Light at tunnel’s end

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What’s happening outside our shores has deadlier consequences for us here. India is reeling from a 3rd wave, this time from a super-variant that seems impervious to standard health protocols, despite rapid vaccination from a country that has manufactured its own branded vaccine. Over in the United States, it appears that their own covid response has produced remarkable results, indicating a dramatic turnaround from the dismal case tallies in just three months. Last heard, they’re talking of minding the global need for vaccines, ever ready to dispatch succor drugs for the less developed countries. Supply appears to have overtaken demand.

Right here in our midst, the latest focus is on the vaccination program. Fine, it’s only Sinovax that’s available on-site. But as a pundit, my barber, would be quick to say, “Better something than nothing.” At a time when cases right here are in a relentless surge upnorth, vaccination is the only savior for most, the elderlies with comorbidities even.

About the one thing that’s worrisome is the dismal show-self effort noticeably discernable just by visiting the on-site centers where the eligible identified groups of individuals can get the shot in the arm. Accordingly, the second biggest barangay had 133 warm bodies showing up, and this community has about 10,000 residents. With the elderlies counted at an average of 30% of total, that’s still a dismal show in any language.

One wishes a straight, up-front show-cause why the show-up percentage seems getting lukewarm, if not outright rejection. Is vaccine reluctance that high? Put in another way, is there a better way of inducing, attracting, seducing the no-no, maybe-maybe, later-later group? Let’s face it, the vaccine on deck doesn’t have a long life term, it needs to be dispensed upon un-sealing.

Which begs the question: do we have to mandate the compulsory vaccination of the target populace? In times of need as now, when the extraordinary situation demands no less than an extraordinary measure, it makes one think that this pandemic has had a heavy toll on our ideals as a free nation, a free people steeped in keeping our liberties out of government check.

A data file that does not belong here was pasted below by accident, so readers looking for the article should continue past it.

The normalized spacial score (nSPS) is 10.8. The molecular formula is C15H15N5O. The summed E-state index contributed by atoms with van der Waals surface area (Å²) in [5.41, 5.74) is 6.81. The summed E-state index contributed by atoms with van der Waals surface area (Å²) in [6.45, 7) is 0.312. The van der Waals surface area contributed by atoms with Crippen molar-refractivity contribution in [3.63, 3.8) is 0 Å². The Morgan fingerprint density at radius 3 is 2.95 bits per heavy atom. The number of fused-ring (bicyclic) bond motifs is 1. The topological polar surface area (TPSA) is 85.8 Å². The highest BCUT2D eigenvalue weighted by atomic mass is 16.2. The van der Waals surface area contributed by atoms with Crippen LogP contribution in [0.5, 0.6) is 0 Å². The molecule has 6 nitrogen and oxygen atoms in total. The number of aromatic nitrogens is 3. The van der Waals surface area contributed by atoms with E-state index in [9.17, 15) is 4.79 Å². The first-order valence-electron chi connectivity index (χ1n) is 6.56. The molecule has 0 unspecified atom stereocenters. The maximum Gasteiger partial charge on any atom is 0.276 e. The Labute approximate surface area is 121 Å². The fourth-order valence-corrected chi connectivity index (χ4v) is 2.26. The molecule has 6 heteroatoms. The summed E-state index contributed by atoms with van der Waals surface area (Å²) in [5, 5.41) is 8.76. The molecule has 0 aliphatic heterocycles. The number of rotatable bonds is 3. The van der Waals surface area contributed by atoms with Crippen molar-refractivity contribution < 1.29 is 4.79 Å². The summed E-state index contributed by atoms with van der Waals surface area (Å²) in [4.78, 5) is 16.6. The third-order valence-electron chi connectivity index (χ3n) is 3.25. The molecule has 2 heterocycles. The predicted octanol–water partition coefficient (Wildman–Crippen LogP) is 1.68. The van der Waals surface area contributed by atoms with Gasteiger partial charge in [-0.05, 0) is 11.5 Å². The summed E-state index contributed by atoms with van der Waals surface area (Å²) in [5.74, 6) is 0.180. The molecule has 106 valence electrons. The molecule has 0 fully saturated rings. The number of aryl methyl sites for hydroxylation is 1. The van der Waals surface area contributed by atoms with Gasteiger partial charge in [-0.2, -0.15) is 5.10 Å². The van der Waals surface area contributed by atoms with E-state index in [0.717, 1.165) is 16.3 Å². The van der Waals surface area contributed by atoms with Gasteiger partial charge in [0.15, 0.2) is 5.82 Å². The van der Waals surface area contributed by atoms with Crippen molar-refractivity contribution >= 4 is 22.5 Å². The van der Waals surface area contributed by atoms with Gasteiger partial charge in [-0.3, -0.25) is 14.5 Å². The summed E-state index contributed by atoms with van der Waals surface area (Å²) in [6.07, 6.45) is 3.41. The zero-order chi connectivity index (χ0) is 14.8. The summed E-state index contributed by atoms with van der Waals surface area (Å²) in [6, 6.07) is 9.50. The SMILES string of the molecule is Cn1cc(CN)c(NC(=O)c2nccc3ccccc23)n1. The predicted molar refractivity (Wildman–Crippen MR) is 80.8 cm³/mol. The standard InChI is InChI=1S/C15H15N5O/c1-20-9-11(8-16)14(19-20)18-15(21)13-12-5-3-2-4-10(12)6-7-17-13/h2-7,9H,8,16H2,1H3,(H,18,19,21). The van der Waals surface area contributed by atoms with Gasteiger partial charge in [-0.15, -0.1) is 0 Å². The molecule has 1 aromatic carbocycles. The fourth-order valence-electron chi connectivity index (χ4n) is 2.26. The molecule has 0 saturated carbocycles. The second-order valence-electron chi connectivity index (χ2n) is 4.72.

There is a better way, from where we sit: how about a massively conducted public education and advocacy campaign that cuts across all sectors, are community-based, and will represent an “all society” response to an extraordinary need?

This is not to demean and belittle the public information conveyors that government has unleashed since the vaccination program was announced three months back. Everyone engaged in this effort may well have been stretched out too thinly, not unlike the medical frontliners who have been too maxed out, given their minute-by-minute exposure to transmission occurrences. Our PIOs have been the very epitome of uncomplaining, work-to-the-bone type of public servants just doing their darned best to dish it out, minute-by-minute.

In a way, vaccine reluctance or hesitancy may well have developed over the years by confused messages that people are getting. The experts have been in the forefront of this besieging information. It’s like getting them grouped in a large room for an expert thing to say. Put a hundred of them, and you’d get a hundred differing views.

To reiterate, it must also be how anyone looks at this specific health and safety need for a vaccine. Having a particular choice in anything in life just comes as a matter of course for any people steeped in freedom. Regardless of consequences, it’s all about the choices we make, the direction to take, the pathway to tread on.